Students struggle with drug abuse issues for many reasons. Seeking inclusion and release from social anxiety are significant contributors as teens develop a sense of adult identity. They also face pressures to exert control over decision making and independence. And sadly, alcohol and drug consumption often becomes part of this exploration.
I have found a helpful approach when it comes to this population:
Encourage students to explore identity, confidence, and validation by discovering their strengths and practicing those gifts in social situations. This allows for alignment and bonding, and it bolsters self-worth since it involves others of like mind and interest. This also offers a sense of accomplishment, thereby fulfilling the need to exert, or try on, adulthood.
Drug abuse prevention has become as common a school lesson as a math or history class. But for many students—who often see drugs glamorized in pop culture, on social media, and even in their own social circles—reading educational pamphlets or watching a sensationalized depiction of the dangers might not be enough to deter them. They need to hear real stories, from real people.
Luckily, many of these drug-use prevention ambassadors live in every community, providing an invaluable interactive resource for the classroom.
A police officer is one of the first drug abuse ambassadors a student will meet. Many elementary schools across the US participate in the Drug Abuse Resistance Education (DARE) program, which is led by local officers and tailored specifically to elementary-age kids. These classes give students an early glimpse into the criminal justice system and its response to drug abuse before kids are faced with temptation and peer pressure in middle and high school.
Meanwhile, for older students, police officers can offer a graphic description of the legal consequences of drug use: Getting arrested, serving jail time, and building a criminal record that may haunt them forever. A police officer has the potential to instill a fear of repercussions in students who may otherwise think they’re untouchable.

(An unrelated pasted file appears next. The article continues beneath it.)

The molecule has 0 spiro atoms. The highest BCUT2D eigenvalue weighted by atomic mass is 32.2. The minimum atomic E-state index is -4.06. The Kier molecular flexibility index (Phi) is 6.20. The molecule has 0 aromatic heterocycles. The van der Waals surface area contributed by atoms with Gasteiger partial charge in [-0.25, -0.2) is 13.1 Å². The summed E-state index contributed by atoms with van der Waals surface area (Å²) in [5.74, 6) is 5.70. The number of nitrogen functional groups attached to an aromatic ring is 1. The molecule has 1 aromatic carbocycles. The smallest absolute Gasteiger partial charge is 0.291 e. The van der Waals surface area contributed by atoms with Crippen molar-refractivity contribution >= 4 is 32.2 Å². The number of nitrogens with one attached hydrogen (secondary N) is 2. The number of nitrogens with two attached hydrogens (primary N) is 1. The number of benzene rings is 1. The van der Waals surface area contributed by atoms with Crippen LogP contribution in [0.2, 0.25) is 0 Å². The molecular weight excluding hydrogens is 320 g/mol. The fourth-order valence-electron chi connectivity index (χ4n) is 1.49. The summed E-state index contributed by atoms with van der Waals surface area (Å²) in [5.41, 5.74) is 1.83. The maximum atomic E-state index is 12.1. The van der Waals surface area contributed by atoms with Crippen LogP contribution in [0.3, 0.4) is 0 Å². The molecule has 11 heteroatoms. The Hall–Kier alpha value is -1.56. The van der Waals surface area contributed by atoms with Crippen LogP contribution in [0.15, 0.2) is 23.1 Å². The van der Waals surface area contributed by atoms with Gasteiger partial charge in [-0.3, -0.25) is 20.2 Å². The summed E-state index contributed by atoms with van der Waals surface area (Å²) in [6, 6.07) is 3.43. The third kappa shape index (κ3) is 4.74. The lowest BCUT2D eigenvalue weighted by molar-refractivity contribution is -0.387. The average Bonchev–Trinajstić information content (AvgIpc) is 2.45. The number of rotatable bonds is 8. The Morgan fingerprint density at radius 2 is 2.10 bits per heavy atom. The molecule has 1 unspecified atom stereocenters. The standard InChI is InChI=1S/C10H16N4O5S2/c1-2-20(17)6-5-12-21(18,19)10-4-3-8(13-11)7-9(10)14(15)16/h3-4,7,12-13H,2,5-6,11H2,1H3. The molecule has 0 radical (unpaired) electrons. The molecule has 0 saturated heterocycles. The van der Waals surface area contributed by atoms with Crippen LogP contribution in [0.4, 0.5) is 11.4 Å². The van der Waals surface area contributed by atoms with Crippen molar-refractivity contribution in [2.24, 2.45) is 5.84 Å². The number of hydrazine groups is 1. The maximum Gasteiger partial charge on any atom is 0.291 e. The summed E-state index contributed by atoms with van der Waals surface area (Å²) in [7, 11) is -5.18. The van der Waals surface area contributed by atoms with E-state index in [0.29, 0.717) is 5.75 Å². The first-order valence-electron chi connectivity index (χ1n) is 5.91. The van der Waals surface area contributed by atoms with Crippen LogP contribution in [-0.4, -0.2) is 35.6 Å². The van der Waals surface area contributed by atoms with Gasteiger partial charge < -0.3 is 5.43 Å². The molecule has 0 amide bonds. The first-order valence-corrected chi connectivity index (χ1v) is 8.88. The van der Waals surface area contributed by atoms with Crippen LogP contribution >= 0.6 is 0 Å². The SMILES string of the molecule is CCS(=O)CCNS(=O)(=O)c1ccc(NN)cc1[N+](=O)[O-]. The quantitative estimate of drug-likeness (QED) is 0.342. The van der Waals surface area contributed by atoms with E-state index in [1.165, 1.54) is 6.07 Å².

Doctors, especially those who deal directly with addiction treatment, offer a unique view into the world of addiction: They’ve seen every kind of addiction and have heard every story. They can teach students about the damage that drug abuse causes on young brains and bodies while getting to the root sources of addictions. Most importantly, they’re educated on the best prevention methods.
Doctors also tend to approach drug addiction as less of a moral issue and more of a physiological one: They know the difference between a teen experimenting and a teen who has a disease that prevents them from “just saying no.” This is an important distinction for students to understand, and one that doctors can properly communicate.
While a teacher may seem like a counterintuitive choice for a drug-prevention ambassador—since students see them every day and may not take them as seriously as a police officer or a doctor—the student-teacher relationship is one that’s built over weeks, months, and even years. Teachers can recognize when a student is acting out of character. This puts teachers in a position to act as first responders; they can intervene before anyone else is brought into the situation. Chances are they’ve done it before at some point during their career.
No one knows how catastrophic drug use can be more than a former addict—especially those whose addiction began while they were still in school. They’ve experienced the irresistible urges, the exhilarating highs and the disastrous lows, and they’ve survived to share their story
so that others can avoid their mistakes. Police officers, teachers, and doctors may be able to offer useful facts, but these ambassadors can offer a firsthand look at addiction that others know little about.
Loved ones of addicts
Drug abuse affects not only the user, but mothers, fathers, sisters, brothers, wives, husbands, and so many others. Not every addict lives to tell the story of their disease, but they do leave loved ones behind in their wake. If other ambassadors can’t appeal to a student’s common sense, hearing a story from a devastated mother who lost her child or a brother whose sibling is in jail can make one of the strongest cases against drug abuse.
About the Author
LCSW, is Clinical Director of Beach House Center for Recovery
, a drug and alcohol addiction rehabilitation center in Juno Beach, FL. She has more than 10 years’ experience in the mental health and substance-abuse arena, and supports healing in the clients she serves from a solution-focused, strengths-based approach. Also check out her 5 Ways to Help an Addict During Recovery